8. Now we’ll add a slight vignette to the edge of our image. Make sure the Levels adjustment layer is the currently active layer (by clicking its thumbnail in the Layers panel). Select the Elliptical Marquee tool (keyboard shortcut: M). Click the cursor in the top-left corner. Now click and drag to the bottom-right corner. This creates a circle that goes from edge to edge. Go to Select > Inverse. This reverses the selection so now only area outside the circle is selected. Go to Edit > Copy Merged, or press Cmd+Shift+C (Mac)/Ctrl+Shift+C (PC). This creates a composite copy (all the layers and their effects) and stores it in the clipboard.


9. Go to Edit > Paste, or press Cmd+V (Mac)/Ctrl+V (PC). We don’t see any immediate difference, of course. If, however, we change the layer’s blend mode to Multiply we get a dark ring around the image border. It’s much too sharp to be a vignette so go to Filter > Blur > Gaussian Blur. We want to make the effect really soft so push the amount right up; around 100 pixels works well for this full-size image. Now we have a much more subtle but darker edge. If we wanted to make it darker still, we could simply duplicate the layer as many times as we want, until we achieve the desired result. We’ll leave it as it is for this image.


10. Finally, we’ll add a narrow black frame border. Go to Layer > New > Layer, or click the new layer icon in the Layers panel. Go to Select > All, or press Cmd+A (Mac)/Ctrl+A (PC). This selects the entire image. Now go to Edit > Stroke (Outline) Selection. For this full size image, a width of 40 pixels gives us a good size. Set the colour to black and the location to Inside. Click OK to create the stroke and complete the image.


And here’s our finished image. Remember, with effects of this kind, working through the steps exactly as they’re laid out here will work better with some images than on others. However, because we have built it up a piece at a time, we can experiment with the component effects more easily to suit a wider range of pictures. I hope you enjoyed this tutorial and have fun with your own photos!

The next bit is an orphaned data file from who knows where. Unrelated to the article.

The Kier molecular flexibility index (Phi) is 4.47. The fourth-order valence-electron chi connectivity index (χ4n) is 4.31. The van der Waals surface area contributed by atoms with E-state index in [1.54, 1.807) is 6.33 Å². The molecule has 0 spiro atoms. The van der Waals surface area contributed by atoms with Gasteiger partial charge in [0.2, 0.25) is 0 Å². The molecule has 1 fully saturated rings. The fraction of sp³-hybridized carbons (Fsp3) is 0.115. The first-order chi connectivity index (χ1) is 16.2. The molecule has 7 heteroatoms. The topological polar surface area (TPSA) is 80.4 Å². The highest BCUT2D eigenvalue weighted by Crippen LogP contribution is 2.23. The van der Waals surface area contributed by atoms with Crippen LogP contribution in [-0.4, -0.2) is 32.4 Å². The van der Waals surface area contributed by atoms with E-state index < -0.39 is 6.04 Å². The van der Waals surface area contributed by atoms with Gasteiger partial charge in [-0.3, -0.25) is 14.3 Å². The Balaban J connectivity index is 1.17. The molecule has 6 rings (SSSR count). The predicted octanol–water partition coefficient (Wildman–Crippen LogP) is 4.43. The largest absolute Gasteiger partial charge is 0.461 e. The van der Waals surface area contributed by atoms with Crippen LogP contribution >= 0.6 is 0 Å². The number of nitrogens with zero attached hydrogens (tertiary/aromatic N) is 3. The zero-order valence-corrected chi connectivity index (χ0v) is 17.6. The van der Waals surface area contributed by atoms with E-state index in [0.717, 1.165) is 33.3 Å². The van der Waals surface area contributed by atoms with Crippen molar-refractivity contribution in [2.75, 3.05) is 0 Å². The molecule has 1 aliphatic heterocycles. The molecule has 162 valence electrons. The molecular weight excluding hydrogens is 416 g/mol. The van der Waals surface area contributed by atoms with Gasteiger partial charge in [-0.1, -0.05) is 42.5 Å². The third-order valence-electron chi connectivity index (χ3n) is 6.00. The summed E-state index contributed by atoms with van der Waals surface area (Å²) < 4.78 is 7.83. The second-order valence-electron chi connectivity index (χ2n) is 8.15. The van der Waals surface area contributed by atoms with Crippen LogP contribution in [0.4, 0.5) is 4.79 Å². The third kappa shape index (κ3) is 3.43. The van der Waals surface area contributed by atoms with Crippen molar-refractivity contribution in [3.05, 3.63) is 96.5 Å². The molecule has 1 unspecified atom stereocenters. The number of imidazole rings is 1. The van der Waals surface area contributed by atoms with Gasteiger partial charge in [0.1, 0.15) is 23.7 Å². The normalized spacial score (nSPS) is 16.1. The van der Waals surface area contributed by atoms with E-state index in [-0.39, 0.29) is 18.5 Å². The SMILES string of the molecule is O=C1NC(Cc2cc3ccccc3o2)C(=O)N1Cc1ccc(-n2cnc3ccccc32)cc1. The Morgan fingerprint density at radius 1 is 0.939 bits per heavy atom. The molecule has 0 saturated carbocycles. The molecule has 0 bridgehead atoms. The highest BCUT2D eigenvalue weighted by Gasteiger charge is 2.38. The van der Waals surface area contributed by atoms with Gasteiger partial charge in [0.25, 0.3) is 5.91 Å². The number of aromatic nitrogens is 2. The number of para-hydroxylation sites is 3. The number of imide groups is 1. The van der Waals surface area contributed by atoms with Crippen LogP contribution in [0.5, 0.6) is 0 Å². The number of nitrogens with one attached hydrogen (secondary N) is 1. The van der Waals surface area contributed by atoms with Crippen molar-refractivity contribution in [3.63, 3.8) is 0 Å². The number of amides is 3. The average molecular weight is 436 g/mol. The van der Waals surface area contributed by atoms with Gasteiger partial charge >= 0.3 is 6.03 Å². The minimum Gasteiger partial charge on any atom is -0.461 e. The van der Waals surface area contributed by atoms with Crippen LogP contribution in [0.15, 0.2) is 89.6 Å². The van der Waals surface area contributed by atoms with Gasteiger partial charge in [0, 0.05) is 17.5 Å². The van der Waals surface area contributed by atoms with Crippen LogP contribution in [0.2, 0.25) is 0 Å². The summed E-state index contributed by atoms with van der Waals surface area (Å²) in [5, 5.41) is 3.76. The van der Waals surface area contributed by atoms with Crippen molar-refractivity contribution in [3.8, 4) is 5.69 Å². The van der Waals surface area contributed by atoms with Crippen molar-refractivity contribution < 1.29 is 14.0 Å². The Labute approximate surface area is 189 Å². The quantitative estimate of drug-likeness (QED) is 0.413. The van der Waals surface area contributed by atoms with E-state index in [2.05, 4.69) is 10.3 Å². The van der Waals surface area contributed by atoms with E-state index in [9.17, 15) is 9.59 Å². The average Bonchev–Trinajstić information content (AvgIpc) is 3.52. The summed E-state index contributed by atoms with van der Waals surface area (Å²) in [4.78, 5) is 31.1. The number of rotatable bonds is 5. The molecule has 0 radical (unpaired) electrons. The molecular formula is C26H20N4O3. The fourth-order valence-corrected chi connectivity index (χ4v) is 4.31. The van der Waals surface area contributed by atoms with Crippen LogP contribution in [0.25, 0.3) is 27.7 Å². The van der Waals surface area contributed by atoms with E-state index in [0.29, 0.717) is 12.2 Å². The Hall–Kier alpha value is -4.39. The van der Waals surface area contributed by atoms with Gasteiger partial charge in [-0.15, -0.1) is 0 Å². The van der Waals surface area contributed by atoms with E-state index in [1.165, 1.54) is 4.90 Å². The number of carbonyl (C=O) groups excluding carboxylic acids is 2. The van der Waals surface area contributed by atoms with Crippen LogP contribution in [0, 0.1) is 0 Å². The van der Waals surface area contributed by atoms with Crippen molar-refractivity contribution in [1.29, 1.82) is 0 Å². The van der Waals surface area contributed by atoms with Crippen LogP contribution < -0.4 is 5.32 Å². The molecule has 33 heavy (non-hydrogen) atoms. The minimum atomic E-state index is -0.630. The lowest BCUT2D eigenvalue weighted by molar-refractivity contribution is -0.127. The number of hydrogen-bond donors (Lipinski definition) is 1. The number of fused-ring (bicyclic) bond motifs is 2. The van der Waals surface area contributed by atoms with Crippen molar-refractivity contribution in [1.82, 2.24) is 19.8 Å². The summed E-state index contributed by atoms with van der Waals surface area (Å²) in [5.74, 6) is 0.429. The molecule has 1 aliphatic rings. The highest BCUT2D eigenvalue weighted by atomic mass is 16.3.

About David Asch (32 Articles)
David Asch is an accomplished author, artist and designer based in Brighton, UK. To date he has written two books on Adobe Photoshop Elements for Focal Press: Focus on Photoshop Elements and How to Cheat in Photoshop Elements, now in its 7th edition. He also co-wrote Digital Photo Doctor for Ilex Press and have had work featured in many UK magazines. As well as books on digital imaging, he is also the author of Creative Web Design with Adobe Muse, again for Focal Press. David also designs websites and the occasional logo. When he's not doing this, he likes to roam with a camera, capturing the sights. Some of these are posted to his photography gallery, others may make a guest appearance in his photomontage gallery.

3 Comments on Creating a Faux Lomo/Plastic Camera Effect with Photoshop Elements

  1. How do you save final image so it appears in Lightroom? Do you go to File and select Save or Save As? Then go with name Elements gives it (ex. Building.edit) or do you need to add a number ( ex Building.edit.1) since Elements says a “file with this name already exists. Do you want to replace it?” I am having trouble editing in Elements 9 (updated from 5) and saving the image with the edits to LR. Thx.

  2. Hi Barb,

    Is the photo you are using coming from Lightroom in the first place? You can set LR up to make a copy and send it to Elements for editing (Preferences > External editing). When you have finished, simply save and close it and the changes will appear back in LR.

    If you are opening the image outside of LR, you will need to save it with a different name, otherwise you will overwrite the original.

  3. Charlotte // 19/10/2011 at 7:03 pm //

    Great walk through, thanks!